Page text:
When she arrived in the US, the West African girl was just five years old, but she soon was responsible for caring for a Texas couple’s children, cooking, cleaning and mowing the lawn. She was abused and neglected for 16 years — until she escaped, according to a criminal complaint against the couple.
The pair has now been sentenced to seven years each in prison and nearly $300,000 in restitution, according to a Monday news release from the Justice Department.
Mohamed Toure, 58, and Denise Cros-Toure, 58, were convicted in January of forced labor, conspiracy to harbor an alien and alien harboring.
— CNN (@CNN) April 23, 2019
They both are citizens of Guinea — where the young girl was taken from — and lawful permanent residents of the US, but may lose their US immigration status and be deported to Guinea, the Justice Department said.
“I hope that today’s sentence brings some measure of justice and healing to the victim, who suffered untold trauma as a result of the defendants’ heinous crimes,” Assistant Attorney General Eric Dreiband said in a news release. “The defendants stole her childhood and her labor for years, enriching themselves while leaving her with pain and an uncertain future.”
The couple had faced a maximum sentence of 20 years for forced labor, 10 years for conspiracy to commit alien harboring, and 5 years for alien harboring.
An attorney for Toure said the couple was pleased with the lighter sentence, but maintain that the girl’s story was fabricated.
Investigators claim the young girl initially lived in a one-room, mud hut with her family in Guinea. She was still young when her father, who worked as a farmer, urged her to go into the city to work. She soon began working for Cros-Toure’s family in Guinea, according to the complaint.
In January 2000, the young girl — who was not named in the criminal complaint — was flown to the Toure residence in Southlake, where her first job was to care for the couple’s youngest son, who was about two years old at the time, the 2018 complaint says. She did not speak English when she arrived and was not enrolled in school.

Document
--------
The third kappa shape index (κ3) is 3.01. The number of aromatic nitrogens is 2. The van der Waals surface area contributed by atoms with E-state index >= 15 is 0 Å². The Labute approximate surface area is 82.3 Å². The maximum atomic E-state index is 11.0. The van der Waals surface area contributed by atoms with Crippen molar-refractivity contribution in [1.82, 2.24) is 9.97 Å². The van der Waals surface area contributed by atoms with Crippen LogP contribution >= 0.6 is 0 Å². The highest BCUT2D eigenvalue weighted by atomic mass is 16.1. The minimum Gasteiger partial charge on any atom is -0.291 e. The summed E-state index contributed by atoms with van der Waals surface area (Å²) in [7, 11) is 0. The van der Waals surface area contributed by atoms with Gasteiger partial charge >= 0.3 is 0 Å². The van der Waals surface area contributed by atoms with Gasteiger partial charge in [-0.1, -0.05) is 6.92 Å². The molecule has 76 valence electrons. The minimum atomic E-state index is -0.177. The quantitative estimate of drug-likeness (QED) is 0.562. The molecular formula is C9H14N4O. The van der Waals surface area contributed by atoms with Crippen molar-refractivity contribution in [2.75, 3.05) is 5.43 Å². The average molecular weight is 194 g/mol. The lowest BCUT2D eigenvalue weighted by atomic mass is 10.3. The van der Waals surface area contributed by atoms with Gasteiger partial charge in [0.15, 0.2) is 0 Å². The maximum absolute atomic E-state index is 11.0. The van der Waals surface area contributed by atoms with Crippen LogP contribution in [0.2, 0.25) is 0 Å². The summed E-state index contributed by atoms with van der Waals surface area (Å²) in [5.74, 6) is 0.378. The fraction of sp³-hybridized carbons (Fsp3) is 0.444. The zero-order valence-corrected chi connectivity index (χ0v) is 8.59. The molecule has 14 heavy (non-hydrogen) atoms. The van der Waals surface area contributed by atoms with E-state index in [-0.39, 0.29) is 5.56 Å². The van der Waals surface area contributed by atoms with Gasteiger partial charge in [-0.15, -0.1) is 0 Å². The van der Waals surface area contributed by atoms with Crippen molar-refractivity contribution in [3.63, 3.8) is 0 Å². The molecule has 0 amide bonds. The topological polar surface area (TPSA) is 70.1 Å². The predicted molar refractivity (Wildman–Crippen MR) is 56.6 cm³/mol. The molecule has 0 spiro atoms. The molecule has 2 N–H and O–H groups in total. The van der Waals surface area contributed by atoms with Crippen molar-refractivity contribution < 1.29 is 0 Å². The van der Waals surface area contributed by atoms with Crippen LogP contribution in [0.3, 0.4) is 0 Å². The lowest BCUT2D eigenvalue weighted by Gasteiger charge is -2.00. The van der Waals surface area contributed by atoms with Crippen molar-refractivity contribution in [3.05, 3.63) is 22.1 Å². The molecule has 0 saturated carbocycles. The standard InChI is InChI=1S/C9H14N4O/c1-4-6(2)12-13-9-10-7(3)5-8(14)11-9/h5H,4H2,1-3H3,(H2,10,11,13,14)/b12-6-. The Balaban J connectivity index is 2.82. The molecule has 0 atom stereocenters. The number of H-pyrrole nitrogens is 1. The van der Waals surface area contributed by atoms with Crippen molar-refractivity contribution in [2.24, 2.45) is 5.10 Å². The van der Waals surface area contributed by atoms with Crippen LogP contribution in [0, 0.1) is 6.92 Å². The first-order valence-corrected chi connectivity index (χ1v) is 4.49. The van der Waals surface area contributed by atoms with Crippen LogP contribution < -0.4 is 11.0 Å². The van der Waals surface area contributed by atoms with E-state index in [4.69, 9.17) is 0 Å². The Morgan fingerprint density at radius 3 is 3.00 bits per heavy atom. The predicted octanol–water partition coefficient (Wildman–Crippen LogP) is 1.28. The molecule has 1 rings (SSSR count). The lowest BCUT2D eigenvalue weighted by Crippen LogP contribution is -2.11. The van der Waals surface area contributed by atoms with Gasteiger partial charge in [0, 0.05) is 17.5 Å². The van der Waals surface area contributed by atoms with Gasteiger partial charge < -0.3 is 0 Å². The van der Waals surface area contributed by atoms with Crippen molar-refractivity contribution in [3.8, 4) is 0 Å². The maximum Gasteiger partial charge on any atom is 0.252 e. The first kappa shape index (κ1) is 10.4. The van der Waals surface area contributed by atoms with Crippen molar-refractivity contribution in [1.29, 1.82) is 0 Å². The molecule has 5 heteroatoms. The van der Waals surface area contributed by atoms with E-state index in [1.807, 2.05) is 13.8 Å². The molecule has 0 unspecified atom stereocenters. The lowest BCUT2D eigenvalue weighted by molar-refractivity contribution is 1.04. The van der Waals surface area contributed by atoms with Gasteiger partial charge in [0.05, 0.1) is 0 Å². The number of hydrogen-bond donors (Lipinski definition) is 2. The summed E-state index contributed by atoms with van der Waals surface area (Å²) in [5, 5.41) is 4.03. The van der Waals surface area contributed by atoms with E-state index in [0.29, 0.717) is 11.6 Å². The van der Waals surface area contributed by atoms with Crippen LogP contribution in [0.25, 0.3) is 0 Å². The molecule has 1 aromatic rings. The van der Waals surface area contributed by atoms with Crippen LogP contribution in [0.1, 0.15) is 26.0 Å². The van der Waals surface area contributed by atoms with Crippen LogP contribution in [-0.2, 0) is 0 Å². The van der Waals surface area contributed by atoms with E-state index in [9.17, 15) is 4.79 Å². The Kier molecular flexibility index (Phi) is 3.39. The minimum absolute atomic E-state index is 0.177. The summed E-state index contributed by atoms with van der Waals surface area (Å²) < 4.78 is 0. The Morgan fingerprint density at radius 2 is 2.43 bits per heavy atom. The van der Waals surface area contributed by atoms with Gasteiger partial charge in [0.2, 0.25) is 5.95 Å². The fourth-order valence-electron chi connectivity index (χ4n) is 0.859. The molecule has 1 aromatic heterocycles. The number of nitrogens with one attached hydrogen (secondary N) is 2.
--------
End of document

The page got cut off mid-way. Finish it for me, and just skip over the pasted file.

Girl alleges years of abuse
The child’s workload eventually increased to include cooking, cleaning, doing laundry, mowing the lawn and gardening. Her day began around 7 a.m., when the couple’s children left for school and continued until they went to sleep at night, the complaint says.
She didn’t eat with the couple and their five children and slept on the floor, investigators said. The couple kept her at home, isolated her, forced her to do housework and care for their children with no pay and made sure she was entirely dependent on them, according to the criminal complaint.
Scott Palmer, Cros-Toure’s attorney, says the couple didn’t pay the girl for her work because she was like family.
“They didn’t pay her, but you don’t pay family members to clean your own house,” he said. “She lived there, like anyone else did.” He said that the couple wanted to adopt the girl.
But the Department of Justice says the couple “physically, emotionally and verbally punished her,” each time she disobeyed them or “did not perform the required labor to their liking.”
They would call her a “dog,” a “slave,” “worthless” and an idiot, the Justice Department said in Monday’s news release, citing evidence presented at the couple’s trial. They choked her, whipped her, sometimes pulled on her hair — and other times shaved it, the Justice Department said.
Toure’s attorney, Brady T. Watt III said those stories were fabricated in the girl’s attempt to stay in the US. Watt told CNN, the girl made the claims after her family asked that she be returned to Guinea.
“We know why this came about because this was her route to get a T-Visa,” Watt said. “She wasn’t a slave. She was charting runs on her Fitbit, doing modeling shoots.”
She escaped after 16 years
By the summer of 2016, the girl had confided to people who knew Cros-Toure and Toure about the abuse and had tried to run away, but she was always returned home, according to the criminal complaint.
In August of that year, with the help of a few former neighbors, she waited until Cros-Toure was gone from the house, and fled, taking with her a duffel bag, a backpack and her travel documents.
“Forced labor trafficking cases are notoriously difficult to prosecute — in part because victims are often afraid to speak out,” US Attorney Erin Nealy Cox said in a news release. “I want to commend her, as well as the witnesses who helped shine a light on her circumstances.”
“If we want to wipe out human trafficking, we need to remind witnesses to speak up, and ask the community to remain alert.”
The sentencing should send a message to those who abuse and exploit others, Jeffrey McGallicher, Special Agent in Charge of the DSS Houston Field Office said.
“You will be held responsible for your vicious acts,” McGallicher said.